Helping children born with facial deformities


Defects that might shame a child - a crooked smile, bulging eyes or a missing ear - are all conditions that one in 700 children in America are born with. It happened to the Fernando Family, but instead of hiding their challenges, they are inspiring others.

"We welcomed our first child but it was overshadowed by his condition. We didn't know until he was born," Dana Fernando explained.

It's hard to imagine what a parent does when they realize their child will be different. Dana Fernando had no warning. At the Kiran's birth, he would have to have surgeries and tubes. Her new baby couldn't leave the hospital for 8 months until finally, there was help.

"We finally sent a picture to a nurse practitioner at NYU within an hour we got a phone call from her," Fernando said.

Kiran was diagnosed with Goldenhar Syndrome, an incomplete facial development. To the Fernando family's surprise their "dream team" anchored by the national foundation for facial surgery was based right here in New York City.

Four-year old Kiran loves TV. He has a bubbly spirit and loves his brother. He's had 11 surgeries and faces 10 more ahead. As he gets older, he'll also have therapy about how to cope with his differences. It's a lot.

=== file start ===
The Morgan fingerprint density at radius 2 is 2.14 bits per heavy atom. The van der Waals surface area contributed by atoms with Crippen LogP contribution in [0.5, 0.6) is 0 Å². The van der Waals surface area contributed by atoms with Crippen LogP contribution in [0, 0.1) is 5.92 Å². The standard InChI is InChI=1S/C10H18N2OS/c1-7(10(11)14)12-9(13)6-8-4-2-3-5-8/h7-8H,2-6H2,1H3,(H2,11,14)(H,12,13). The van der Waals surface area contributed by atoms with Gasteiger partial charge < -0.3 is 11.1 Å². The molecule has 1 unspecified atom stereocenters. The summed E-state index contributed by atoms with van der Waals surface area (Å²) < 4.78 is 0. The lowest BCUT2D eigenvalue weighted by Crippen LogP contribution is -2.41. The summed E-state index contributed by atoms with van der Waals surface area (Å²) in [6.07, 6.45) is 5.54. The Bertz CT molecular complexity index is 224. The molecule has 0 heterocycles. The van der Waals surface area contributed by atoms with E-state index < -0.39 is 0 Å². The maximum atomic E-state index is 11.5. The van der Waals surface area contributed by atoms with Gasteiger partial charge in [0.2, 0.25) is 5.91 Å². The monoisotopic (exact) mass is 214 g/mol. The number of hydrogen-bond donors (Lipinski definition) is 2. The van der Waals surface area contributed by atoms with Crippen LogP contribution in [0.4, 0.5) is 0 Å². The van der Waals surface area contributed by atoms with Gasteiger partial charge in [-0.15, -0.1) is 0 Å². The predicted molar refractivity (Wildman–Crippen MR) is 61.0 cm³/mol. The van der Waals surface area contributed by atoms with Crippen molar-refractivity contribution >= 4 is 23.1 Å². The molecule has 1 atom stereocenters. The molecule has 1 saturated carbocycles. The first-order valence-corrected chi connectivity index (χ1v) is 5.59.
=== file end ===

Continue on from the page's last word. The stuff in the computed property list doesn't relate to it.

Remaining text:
"I can smile a lot, but I cry a lot. It's unbearable. It's hard to think about telling your child that people will stare at you," Fernando said.

People will also help. This weekend (July 20, 2013) is their fundraiser Races for Faces. It's the foundation that helps kids like Kiran. Dana says sometimes you feel like hiding from it all, but then she remembers how they have gotten this far.

"It goes on and on and on, surgeries and challenges. That's what the NFFR does, they are there to help families to move forward with their child," she said.

To learn more about the National Foundation for Facial Reconstruction online, please click here.

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